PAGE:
U.K.’s Big Six Utilities Seen Spared From Breakup After Review

(Bloomberg) — The U.K.’s biggest energy suppliers probably
will escape a recommendation to break up companies when the
nation’s anti-trust regulator completes a review of how best to
reduce costs and spur competition.

The provisional findings of the Competition and Markets
Authority are “highly unlikely” to delve into the structure of
the country’s energy industry or the wholesale markets, said Ann
Robinson, director of consumer policy at uSwitch, a U.K. price
comparison site. Instead, the regulator will focus on how to get
consumers more engaged in managing their bills, she said.

The comments, echoed by industry officials who wished not
to speak publicly before the decision is announced on July 7,
suggest the utility industry’s basic structure probably will be
retained by Prime Minister David Cameron’s government. The
opposition Labour Party, which lost the last general election in
May, had promised to split the industry into separate retail and
power-generation businesses.

“The key issue is how to make this market work and how to
get engagement up in the market,” Robinson said. “They’re not
just talking about switching. They’re also talking about people
getting a better deal with the suppliers they’re already with —
beginning to feel they understand energy and their bills.”

The top suppliers are Centrica Plc, SSE Plc, Iberdrola SA’s
Scottish Power, RWE AG’s nPower, Electricite de France SA and
EON SE. None of the companies had a comment. EDF, which called
for the inquiry in 2011, pointed to an article its chief
executive officer wrote last week in the Daily Mail.

‘Treated Fairly’

“Customers want to know that they are being treated fairly
and they also need the industry to meet the big energy
challenges ahead,” Vincent de Rivaz said in the article that
was published on June 21. “Energy companies need to innovate
with digital technology to help customers save energy and enjoy
simple bills and prices, so they feel in control.”

The CMA confirmed the report is due on July 7 and didn’t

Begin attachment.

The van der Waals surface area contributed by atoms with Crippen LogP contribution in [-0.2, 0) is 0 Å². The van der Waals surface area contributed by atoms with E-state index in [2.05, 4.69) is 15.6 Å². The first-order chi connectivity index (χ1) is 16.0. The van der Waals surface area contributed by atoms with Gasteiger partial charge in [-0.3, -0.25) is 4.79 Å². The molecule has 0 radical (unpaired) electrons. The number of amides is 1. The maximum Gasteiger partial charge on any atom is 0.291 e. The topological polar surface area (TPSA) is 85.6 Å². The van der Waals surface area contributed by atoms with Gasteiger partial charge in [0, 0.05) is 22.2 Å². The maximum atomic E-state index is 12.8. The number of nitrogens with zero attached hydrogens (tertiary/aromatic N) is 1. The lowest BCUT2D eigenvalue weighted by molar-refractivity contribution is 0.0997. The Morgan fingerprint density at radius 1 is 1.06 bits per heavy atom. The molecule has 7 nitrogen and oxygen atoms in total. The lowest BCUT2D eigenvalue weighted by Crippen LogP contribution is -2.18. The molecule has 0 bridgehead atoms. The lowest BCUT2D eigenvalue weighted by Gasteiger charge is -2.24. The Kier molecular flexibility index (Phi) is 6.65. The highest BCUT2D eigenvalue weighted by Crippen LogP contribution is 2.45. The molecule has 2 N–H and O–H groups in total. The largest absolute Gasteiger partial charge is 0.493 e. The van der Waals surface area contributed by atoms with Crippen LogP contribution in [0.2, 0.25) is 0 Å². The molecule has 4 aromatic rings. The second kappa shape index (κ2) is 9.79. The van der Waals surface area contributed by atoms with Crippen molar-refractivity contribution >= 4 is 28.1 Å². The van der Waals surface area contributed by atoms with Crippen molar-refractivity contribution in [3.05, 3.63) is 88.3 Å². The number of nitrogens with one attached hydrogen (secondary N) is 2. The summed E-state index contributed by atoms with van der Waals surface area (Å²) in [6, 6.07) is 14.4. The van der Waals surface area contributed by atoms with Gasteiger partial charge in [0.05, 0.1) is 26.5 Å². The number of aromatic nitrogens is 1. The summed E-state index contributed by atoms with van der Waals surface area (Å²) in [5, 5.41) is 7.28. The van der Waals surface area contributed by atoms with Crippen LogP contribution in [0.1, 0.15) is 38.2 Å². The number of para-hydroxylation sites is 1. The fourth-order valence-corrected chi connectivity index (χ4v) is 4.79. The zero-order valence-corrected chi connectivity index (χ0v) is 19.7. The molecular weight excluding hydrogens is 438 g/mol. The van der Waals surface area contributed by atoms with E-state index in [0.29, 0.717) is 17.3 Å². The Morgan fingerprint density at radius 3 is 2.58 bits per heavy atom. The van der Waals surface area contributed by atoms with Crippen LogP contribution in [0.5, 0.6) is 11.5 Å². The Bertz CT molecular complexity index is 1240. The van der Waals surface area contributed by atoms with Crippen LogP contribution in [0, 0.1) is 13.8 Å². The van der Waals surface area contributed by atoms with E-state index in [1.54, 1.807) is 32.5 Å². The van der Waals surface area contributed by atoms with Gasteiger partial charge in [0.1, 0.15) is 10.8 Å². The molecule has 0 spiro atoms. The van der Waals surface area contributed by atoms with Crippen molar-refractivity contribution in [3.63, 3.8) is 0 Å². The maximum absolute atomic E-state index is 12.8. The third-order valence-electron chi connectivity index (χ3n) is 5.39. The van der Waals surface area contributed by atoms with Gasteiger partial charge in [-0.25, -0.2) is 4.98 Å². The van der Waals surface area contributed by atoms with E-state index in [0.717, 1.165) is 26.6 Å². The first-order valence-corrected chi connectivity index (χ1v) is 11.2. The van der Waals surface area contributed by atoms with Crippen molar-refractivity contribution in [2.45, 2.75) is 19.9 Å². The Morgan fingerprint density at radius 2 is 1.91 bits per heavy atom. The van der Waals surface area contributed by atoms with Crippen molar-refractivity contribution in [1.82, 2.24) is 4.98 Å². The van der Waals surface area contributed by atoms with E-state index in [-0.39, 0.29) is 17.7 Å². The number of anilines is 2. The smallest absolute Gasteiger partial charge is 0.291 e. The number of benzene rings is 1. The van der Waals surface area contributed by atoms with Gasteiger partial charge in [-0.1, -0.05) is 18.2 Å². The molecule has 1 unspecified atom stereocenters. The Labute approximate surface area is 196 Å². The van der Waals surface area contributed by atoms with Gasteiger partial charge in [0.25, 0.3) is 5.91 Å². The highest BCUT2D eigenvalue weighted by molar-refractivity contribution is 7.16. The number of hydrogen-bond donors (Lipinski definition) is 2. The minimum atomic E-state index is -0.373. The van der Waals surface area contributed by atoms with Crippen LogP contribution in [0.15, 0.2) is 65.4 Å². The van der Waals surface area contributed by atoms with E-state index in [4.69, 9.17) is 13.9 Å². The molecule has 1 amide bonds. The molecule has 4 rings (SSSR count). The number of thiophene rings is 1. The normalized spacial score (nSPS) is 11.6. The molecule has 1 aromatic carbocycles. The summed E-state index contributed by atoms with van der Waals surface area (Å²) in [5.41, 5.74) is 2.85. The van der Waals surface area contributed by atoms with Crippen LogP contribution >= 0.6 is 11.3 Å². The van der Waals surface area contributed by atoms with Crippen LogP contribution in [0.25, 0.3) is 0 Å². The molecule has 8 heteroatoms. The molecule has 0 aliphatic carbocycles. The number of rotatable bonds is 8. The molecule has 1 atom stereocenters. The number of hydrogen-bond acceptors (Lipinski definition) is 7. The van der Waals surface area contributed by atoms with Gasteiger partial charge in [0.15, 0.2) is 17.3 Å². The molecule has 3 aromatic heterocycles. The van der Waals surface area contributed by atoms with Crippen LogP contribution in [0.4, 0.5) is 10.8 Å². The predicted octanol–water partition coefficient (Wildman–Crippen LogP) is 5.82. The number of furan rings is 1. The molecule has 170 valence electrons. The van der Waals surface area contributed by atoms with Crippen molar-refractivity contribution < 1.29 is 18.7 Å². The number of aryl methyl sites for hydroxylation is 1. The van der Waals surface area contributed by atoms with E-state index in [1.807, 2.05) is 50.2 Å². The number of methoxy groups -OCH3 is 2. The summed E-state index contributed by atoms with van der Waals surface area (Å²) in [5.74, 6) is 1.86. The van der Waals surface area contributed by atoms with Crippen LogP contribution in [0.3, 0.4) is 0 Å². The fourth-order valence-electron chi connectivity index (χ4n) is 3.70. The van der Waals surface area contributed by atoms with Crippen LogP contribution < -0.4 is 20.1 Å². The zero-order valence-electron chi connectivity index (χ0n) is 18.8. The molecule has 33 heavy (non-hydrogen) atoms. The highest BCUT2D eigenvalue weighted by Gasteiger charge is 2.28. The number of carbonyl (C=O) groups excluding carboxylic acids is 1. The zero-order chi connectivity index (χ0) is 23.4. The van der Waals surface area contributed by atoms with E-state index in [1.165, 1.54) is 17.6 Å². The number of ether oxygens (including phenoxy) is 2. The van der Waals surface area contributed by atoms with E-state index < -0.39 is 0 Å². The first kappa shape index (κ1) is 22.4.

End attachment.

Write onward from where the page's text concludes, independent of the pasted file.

give more details about what it would contain. In February, the
CMA said that 95 percent of gas and electricity customers with
the so-called “Big Six” could have saved as much as 234 pounds
a year by switching tariff or supplier in the years from 2012 to

The CMA’s review was prompted by a request by Ofgem, the
energy regulator, which last year sought an investigation into
whether the utilities used their market power to increase

Political Feud

The review was meant to defuse political debate between
Cameron’s Conservative Party and the Labour opposition on how to
keep a lid on energy bills. Members of Parliament have expressed
concern that utility charges have been rising faster than
inflation. Ed Miliband, former Labour leader, pledged to freeze
prices and break up the Big Six if he won the election.

The CMA in February said it found no evidence the utilities
made excessive profits from power generation or that wholesale
market prices were above a competitive level.

The watchdog’s report next week will be provisional, with
final recommendations due by Dec. 25. It’s likely to suggest
measures to boost engagement, help vulnerable customers and
ensure regulation encourages innovation and competition.

The regulator will most likely recommend switching
suppliers to become easier and ask the higher priced standard
variable tariffs to be actively chosen by customers, said Deepa Venkateswaran, an analyst at Sanford C. Bernstein & Co.

Consumer Charges

Currently energy customers are placed in the variable
tariffs automatically unless they chooses a lower priced fixed
tariff, she said. About 70 percent to 90 percent of the
customers of the largest power suppliers are on variable
tariffs, she said in an interview in London.

“The final decision shouldn’t be stronger than its
recommendations next month,” Venkateswaran said. “It may
either soften its views along with the responses from the
companies in the next six months or keep them unchanged.”

About 10 percent of customers currently compare and switch
tariffs, Robinson said. If that were to double or triple to 30
percent it would be “transformational,” forcing suppliers to
improve their service and increase efficiencies in order to
retain customers.

The focus is expected to be on enabling “sticky”
customers to benefit from the lower prices enjoyed by more
mobile ones, said Tony Ward, head of power and utilities at
Ernst & Young LLP. If so, the remedies may have a deeper impact
on the larger energy retailers, he said.

“They should also enhance competition between suppliers,
through further increasing switching levels, as well as
encourage innovation in tariffs and services.”

To contact the reporter on this story:
Louise Downing in London at

To contact the editors responsible for this story:
Reed Landberg at
Amanda Jordan

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